Social-Ecological Scale Mismatches and the Collapse of the Sea Urchin Fishery in Maine, USA
Teresa R. Johnson, School of Marine Sciences, University of Maine
James A. Wilson, School of Marine Sciences, University of Maine
Caitlin Cleaver, School of Marine Sciences, University of Maine
Robert L. Vadas, School of Biology and Ecology, University of Maine; School of Marine Sciences, University of Maine
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Scale mismatches result in incomplete or ambiguous feedback that impairs the ability to learn and adapt and, ultimately, to sustain natural resources. Our aim is to examine the sea urchin fishery in Maine, USA to better understand the multiscale, social, and biophysical conditions that are important for the design of institutions that might be able to sustain the resource. During the late 1980s and 1990s, the Maine sea urchin fishery was a classic gold rush fishery. In the beginning, the fishery was characterized by an abundant resource with little to no harvesting activity, followed by a period of rapid increase in landings and effort that led to a subsequent and persistent decline in the sea urchin population and a significant reduction in effort. We conducted semistructured interviews with scientists and experienced fishermen to understand the multiscale, social, and biophysical conditions that influence fishermen’s harvesting strategies, and the implications of this for the design of institutions for successful resource management. The current co-management system includes an advisory body made up of industry members and scientists it also includes limited entry, and additional input control mechanisms. Many of these measures are implemented at a very broad scale; however, we find that the ecological conditions relevant to the sustainable processes occur at the scale of individual fishing sites or ledges, which is a much finer scale than current management. Therefore, the co-management system maintains an open access system and leaves few incentives for the development of sustainable harvesting strategies among fishermen. The clear suggestion is that the appropriate management system would be one that directly addresses the fine scale ecological and social dynamics within this fishery and gives fishermen property rights over individual ledges (for example, leases). After having briefly reviewed experiences in Canada and Chile, we found that knowledge of the coupled natural and human system at the fine scale is necessary if we are to assess the feasibility of area management in this fishery, because what works in one fishery does not necessarily work in another.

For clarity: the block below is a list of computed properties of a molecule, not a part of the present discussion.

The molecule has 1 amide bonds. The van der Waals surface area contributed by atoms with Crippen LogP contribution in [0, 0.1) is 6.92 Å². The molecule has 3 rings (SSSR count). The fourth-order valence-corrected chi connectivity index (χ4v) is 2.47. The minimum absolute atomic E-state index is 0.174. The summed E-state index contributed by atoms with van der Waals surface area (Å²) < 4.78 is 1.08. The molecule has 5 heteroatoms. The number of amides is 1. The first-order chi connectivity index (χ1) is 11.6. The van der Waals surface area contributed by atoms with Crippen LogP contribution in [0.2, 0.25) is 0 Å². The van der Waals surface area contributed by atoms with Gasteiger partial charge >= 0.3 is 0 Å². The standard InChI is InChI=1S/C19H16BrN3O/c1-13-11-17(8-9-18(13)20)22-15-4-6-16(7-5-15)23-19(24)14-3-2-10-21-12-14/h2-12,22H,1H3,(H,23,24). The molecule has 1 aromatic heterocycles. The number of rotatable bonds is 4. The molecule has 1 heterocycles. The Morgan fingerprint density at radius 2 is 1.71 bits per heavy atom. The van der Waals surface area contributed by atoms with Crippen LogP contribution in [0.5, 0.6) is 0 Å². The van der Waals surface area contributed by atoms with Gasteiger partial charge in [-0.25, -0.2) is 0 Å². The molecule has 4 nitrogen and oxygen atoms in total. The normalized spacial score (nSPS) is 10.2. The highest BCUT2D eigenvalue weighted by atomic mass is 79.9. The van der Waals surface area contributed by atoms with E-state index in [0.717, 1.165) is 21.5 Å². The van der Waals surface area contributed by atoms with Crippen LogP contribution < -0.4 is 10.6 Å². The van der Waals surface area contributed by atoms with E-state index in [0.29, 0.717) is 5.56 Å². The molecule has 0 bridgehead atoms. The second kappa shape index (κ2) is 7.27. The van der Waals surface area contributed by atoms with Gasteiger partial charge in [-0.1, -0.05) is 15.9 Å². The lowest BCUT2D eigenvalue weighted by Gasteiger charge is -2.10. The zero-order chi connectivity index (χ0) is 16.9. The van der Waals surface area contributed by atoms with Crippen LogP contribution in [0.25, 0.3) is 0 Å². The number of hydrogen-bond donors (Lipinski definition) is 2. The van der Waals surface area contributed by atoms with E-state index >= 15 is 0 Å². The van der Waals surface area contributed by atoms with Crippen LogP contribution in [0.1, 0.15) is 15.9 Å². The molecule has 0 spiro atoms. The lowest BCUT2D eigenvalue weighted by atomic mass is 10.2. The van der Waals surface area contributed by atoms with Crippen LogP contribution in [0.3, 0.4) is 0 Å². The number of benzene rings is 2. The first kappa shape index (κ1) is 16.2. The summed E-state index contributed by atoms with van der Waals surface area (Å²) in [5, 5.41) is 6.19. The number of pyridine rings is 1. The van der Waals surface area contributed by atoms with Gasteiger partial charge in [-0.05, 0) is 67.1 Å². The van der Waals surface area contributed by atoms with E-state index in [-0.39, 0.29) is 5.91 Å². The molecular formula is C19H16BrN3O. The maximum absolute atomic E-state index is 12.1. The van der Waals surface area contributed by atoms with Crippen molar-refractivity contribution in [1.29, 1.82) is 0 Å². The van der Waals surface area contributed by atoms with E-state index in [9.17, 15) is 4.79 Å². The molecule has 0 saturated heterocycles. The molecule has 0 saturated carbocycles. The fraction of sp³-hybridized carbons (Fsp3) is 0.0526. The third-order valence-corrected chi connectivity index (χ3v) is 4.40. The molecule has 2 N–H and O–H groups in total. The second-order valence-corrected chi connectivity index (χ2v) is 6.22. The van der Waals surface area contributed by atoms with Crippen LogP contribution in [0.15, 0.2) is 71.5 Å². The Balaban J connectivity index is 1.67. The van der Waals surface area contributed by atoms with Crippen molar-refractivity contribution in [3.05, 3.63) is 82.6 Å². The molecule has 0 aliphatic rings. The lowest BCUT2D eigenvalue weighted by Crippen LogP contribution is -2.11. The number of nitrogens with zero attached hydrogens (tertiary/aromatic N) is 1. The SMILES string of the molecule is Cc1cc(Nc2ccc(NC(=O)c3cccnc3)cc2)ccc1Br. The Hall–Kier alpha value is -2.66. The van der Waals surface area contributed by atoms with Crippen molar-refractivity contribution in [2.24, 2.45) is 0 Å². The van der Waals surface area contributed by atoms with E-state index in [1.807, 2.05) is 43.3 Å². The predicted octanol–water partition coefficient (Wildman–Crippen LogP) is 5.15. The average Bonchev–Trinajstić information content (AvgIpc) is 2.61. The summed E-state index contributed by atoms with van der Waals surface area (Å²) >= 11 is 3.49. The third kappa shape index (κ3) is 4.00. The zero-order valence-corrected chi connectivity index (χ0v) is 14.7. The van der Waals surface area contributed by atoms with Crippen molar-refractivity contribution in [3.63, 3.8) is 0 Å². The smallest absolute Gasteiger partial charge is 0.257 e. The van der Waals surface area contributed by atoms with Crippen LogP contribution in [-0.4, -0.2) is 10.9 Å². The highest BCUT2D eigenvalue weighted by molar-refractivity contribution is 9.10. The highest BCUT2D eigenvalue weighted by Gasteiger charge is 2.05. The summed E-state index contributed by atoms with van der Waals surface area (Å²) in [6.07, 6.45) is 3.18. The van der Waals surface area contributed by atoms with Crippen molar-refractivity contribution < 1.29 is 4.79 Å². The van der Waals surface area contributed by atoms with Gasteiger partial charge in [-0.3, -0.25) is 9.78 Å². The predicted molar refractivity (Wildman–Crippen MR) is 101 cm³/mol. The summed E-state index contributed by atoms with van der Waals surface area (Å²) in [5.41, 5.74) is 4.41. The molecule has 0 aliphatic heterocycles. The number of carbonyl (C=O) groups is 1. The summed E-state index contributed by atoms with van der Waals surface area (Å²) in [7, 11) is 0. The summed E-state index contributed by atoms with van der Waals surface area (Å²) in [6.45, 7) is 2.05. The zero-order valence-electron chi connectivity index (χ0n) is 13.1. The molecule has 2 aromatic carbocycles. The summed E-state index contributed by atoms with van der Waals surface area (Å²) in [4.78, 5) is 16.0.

collective action; co-management; fisheries management; kelp; Maine, USA; ocean fisheries; scale mismatches; sea urchin fishery